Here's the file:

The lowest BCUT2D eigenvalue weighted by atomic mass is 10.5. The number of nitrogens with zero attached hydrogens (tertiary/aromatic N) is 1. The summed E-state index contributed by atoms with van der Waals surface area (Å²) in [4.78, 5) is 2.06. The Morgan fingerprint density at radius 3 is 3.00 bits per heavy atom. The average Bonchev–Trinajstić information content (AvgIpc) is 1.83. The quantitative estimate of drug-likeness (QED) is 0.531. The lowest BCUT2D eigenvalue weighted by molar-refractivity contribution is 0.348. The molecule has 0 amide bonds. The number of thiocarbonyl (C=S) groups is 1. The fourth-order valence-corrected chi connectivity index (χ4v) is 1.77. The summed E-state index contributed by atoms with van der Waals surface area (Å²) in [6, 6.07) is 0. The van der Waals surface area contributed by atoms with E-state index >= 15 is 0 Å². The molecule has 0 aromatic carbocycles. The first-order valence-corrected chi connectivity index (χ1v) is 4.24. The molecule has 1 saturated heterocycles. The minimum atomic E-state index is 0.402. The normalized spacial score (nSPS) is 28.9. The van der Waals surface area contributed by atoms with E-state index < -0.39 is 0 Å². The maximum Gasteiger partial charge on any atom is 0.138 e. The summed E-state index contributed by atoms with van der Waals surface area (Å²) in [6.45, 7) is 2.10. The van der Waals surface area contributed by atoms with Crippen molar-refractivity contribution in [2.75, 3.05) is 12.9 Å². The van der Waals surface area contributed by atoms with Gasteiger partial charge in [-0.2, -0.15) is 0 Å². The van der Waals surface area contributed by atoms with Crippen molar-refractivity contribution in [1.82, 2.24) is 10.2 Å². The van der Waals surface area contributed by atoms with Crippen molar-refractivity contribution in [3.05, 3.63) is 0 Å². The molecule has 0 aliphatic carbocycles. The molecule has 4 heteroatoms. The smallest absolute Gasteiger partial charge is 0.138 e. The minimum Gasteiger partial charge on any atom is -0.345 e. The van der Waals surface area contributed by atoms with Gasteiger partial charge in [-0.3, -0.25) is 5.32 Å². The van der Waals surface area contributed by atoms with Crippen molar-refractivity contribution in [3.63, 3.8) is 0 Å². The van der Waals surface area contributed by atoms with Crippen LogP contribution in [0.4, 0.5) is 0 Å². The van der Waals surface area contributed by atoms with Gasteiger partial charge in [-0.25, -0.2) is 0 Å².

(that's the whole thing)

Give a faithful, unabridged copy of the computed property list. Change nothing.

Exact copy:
The lowest BCUT2D eigenvalue weighted by atomic mass is 10.5. The number of nitrogens with zero attached hydrogens (tertiary/aromatic N) is 1. The summed E-state index contributed by atoms with van der Waals surface area (Å²) in [4.78, 5) is 2.06. The Morgan fingerprint density at radius 3 is 3.00 bits per heavy atom. The average Bonchev–Trinajstić information content (AvgIpc) is 1.83. The quantitative estimate of drug-likeness (QED) is 0.531. The lowest BCUT2D eigenvalue weighted by molar-refractivity contribution is 0.348. The molecule has 0 amide bonds. The number of thiocarbonyl (C=S) groups is 1. The fourth-order valence-corrected chi connectivity index (χ4v) is 1.77. The summed E-state index contributed by atoms with van der Waals surface area (Å²) in [6, 6.07) is 0. The van der Waals surface area contributed by atoms with E-state index >= 15 is 0 Å². The molecule has 0 aromatic carbocycles. The first-order valence-corrected chi connectivity index (χ1v) is 4.24. The molecule has 1 saturated heterocycles. The minimum atomic E-state index is 0.402. The normalized spacial score (nSPS) is 28.9. The van der Waals surface area contributed by atoms with E-state index < -0.39 is 0 Å². The maximum Gasteiger partial charge on any atom is 0.138 e. The summed E-state index contributed by atoms with van der Waals surface area (Å²) in [6.45, 7) is 2.10. The van der Waals surface area contributed by atoms with Crippen molar-refractivity contribution in [2.75, 3.05) is 12.9 Å². The van der Waals surface area contributed by atoms with Gasteiger partial charge in [-0.2, -0.15) is 0 Å². The van der Waals surface area contributed by atoms with Crippen molar-refractivity contribution in [1.82, 2.24) is 10.2 Å². The van der Waals surface area contributed by atoms with Crippen molar-refractivity contribution in [3.05, 3.63) is 0 Å². The molecule has 0 aliphatic carbocycles. The molecule has 4 heteroatoms. The smallest absolute Gasteiger partial charge is 0.138 e. The minimum Gasteiger partial charge on any atom is -0.345 e. The van der Waals surface area contributed by atoms with Gasteiger partial charge in [-0.3, -0.25) is 5.32 Å². The van der Waals surface area contributed by atoms with Crippen molar-refractivity contribution in [3.63, 3.8) is 0 Å². The van der Waals surface area contributed by atoms with Crippen LogP contribution in [0.4, 0.5) is 0 Å². The van der Waals surface area contributed by atoms with Gasteiger partial charge in [-0.25, -0.2) is 0 Å².